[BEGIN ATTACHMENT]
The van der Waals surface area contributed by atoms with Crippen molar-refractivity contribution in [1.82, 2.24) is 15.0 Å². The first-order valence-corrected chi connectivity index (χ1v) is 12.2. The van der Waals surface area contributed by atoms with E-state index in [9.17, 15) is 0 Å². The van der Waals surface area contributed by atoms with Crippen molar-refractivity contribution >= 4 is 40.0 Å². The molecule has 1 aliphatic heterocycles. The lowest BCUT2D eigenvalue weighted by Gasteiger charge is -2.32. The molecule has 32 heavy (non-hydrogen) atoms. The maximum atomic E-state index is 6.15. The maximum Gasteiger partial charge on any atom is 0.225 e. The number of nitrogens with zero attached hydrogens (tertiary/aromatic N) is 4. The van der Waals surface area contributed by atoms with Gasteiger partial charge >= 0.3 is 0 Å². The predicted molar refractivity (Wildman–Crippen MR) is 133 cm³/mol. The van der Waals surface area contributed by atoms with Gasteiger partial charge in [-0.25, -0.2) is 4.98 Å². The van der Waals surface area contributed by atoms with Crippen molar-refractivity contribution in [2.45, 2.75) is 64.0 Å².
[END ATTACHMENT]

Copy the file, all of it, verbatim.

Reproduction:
The van der Waals surface area contributed by atoms with Crippen molar-refractivity contribution in [1.82, 2.24) is 15.0 Å². The first-order valence-corrected chi connectivity index (χ1v) is 12.2. The van der Waals surface area contributed by atoms with E-state index in [9.17, 15) is 0 Å². The van der Waals surface area contributed by atoms with Crippen molar-refractivity contribution >= 4 is 40.0 Å². The molecule has 1 aliphatic heterocycles. The lowest BCUT2D eigenvalue weighted by Gasteiger charge is -2.32. The molecule has 32 heavy (non-hydrogen) atoms. The maximum atomic E-state index is 6.15. The maximum Gasteiger partial charge on any atom is 0.225 e. The number of nitrogens with zero attached hydrogens (tertiary/aromatic N) is 4. The van der Waals surface area contributed by atoms with Gasteiger partial charge >= 0.3 is 0 Å². The predicted molar refractivity (Wildman–Crippen MR) is 133 cm³/mol. The van der Waals surface area contributed by atoms with Gasteiger partial charge in [-0.25, -0.2) is 4.98 Å². The van der Waals surface area contributed by atoms with Crippen molar-refractivity contribution in [2.45, 2.75) is 64.0 Å².